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F1 Champ, Phil Hill Dies

Phil Hill, the only American born Formula One World Champion passed away this afternoon at the age of 81. Known as the gentleman racer, Hill possessed great talent and was an ambassador to the sport of auto racing that will be lamented.

Raised in Santa Monica , California , Hill emerged in the sports car growth that occurred after World War II. Hill was a winner from start, winning many stateside sports car races in the golden age of the sport. Hill drew the attention of famed builder, Enzo Ferrari. Ferrari hired Hill in 1956, unlike today, Hill drove both sports cars and Formula One machinery. Hill would win the prestigious 24 Hours of LeMans three times as well as the 12 Hours of Sebring three times. It was in 1961, after an epic season long battle with Ferrari teammate Wolfgang von Trips, Hill won the World Championship at the ill-fated Italian Grand Prix. In that race, Trips was killed in a crash after touching wheels with Jimmy Clark. In that incident, 14 spectators were killed along with Trips. As a result, Ferrari did not participate in the season’s final race at Hill?s home race at Watkins Glen. Thus, Hill was unable to celebrate his championship in his home country.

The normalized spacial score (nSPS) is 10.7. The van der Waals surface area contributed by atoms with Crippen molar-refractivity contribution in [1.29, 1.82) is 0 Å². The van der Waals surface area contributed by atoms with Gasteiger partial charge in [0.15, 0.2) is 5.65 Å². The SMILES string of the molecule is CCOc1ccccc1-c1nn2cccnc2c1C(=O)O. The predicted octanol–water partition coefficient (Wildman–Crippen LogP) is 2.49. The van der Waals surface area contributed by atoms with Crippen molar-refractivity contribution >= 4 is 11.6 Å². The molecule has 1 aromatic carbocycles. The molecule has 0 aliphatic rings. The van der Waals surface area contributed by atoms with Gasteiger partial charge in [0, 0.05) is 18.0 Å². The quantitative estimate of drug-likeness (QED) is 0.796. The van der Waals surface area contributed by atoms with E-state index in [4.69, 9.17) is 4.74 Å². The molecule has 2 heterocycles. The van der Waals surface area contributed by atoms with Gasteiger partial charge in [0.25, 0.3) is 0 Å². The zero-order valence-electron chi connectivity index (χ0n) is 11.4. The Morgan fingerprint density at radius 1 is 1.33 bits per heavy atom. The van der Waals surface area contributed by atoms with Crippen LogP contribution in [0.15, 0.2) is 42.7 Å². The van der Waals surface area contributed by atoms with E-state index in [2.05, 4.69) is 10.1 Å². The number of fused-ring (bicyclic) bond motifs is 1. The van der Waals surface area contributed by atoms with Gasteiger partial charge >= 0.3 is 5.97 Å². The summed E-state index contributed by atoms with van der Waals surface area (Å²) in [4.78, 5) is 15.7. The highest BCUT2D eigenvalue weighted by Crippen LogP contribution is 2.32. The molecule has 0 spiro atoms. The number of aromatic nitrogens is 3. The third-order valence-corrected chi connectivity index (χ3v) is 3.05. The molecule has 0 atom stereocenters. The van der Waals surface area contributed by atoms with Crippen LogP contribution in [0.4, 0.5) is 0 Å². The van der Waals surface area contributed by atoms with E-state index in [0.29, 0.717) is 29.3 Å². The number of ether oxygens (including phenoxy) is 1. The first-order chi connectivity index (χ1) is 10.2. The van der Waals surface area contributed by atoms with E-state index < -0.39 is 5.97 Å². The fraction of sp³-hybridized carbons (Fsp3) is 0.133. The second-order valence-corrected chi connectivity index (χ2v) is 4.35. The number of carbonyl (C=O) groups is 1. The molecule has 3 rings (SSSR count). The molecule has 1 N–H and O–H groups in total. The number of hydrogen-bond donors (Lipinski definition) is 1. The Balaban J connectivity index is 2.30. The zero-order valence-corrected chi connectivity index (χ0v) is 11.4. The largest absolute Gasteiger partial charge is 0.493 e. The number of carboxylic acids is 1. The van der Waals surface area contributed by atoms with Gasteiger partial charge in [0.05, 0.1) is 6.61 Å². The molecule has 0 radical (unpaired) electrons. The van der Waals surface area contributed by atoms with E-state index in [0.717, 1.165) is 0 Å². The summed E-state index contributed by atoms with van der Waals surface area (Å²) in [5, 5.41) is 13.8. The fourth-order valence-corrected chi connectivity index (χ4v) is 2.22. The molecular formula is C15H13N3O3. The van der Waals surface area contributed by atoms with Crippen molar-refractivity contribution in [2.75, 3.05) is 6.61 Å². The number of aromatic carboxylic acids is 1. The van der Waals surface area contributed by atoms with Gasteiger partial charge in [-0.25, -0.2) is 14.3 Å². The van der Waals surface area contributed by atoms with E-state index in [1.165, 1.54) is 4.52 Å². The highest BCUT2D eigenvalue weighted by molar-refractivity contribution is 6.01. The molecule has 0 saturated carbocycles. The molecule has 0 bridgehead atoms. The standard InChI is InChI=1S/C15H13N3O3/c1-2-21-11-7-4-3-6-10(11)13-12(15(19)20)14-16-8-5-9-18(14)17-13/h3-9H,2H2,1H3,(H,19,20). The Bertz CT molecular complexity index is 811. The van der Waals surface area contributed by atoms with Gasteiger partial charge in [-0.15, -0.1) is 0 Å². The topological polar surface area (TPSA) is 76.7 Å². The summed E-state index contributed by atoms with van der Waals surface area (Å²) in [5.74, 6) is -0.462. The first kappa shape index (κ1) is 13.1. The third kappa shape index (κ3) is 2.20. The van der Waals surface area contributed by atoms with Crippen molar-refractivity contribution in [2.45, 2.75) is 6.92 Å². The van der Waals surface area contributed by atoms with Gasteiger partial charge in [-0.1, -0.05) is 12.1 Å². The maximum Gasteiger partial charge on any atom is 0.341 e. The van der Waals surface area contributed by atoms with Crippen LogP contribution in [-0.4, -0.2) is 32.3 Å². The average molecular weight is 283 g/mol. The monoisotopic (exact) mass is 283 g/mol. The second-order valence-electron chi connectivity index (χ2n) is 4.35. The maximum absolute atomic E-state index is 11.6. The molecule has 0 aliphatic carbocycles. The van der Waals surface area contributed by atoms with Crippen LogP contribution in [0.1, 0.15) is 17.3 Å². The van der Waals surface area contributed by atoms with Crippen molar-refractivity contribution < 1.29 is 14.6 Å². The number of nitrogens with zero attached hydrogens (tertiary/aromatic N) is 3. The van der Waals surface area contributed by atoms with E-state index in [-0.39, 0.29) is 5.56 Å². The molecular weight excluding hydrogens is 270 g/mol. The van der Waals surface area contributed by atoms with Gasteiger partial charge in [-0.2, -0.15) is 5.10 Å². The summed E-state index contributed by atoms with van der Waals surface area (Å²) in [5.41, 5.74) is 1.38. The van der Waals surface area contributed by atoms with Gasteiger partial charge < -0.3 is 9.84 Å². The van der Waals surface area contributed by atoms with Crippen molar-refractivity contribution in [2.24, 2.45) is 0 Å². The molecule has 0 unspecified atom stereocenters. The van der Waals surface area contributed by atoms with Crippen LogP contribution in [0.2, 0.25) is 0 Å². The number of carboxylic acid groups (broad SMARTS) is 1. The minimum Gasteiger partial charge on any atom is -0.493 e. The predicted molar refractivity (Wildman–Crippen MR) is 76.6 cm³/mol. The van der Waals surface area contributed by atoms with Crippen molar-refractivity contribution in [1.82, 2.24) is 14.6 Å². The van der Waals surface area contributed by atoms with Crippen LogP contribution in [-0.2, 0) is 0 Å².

In 1962, Hill moved on from Ferrari and formed the ATS team with Giancarlo Baghetti, however success did not follow the duo. Moving on to Ford and Jim Hall?s Chaparral team, Hill once again was in victory lane. Retiring after the 1967 season at the age of 30, Hill pursued vintage car restoration as well as writing and television commentating.

Hill was quite the racing historian, his knowledge of cars and tracks was seen in his elegant writings in his Road & Track columns as well as judging at the Pebble Beach Concours d’Elegance, where he was a judge 38 times, the last being in 2006.

I met Hill several times, he was always a gentleman. I had the opportunity to participate with Hill and former driver David Hobbs page through a Formula One history book, listening to Hill discuss in detail the idiosyncrasies of particular turns at Reims and Syracuse were unforgettable. His knowledge of the cars, espicially Ferrari was immense. His appearances at the Brian Redman International Challenge at Road America were a great opportunity for the fan to meet and greet an international celebrity. Hill could walk in most restaurants in the U.S. and perhaps be recognized by some. However in Italy he was viewed as a hero and would be mobbed by the worshipping tifosi. Racing lost a stately figure today.

Hill was survived by his wife Alma, his son Derek and daughters Vanessa and Jennifer.

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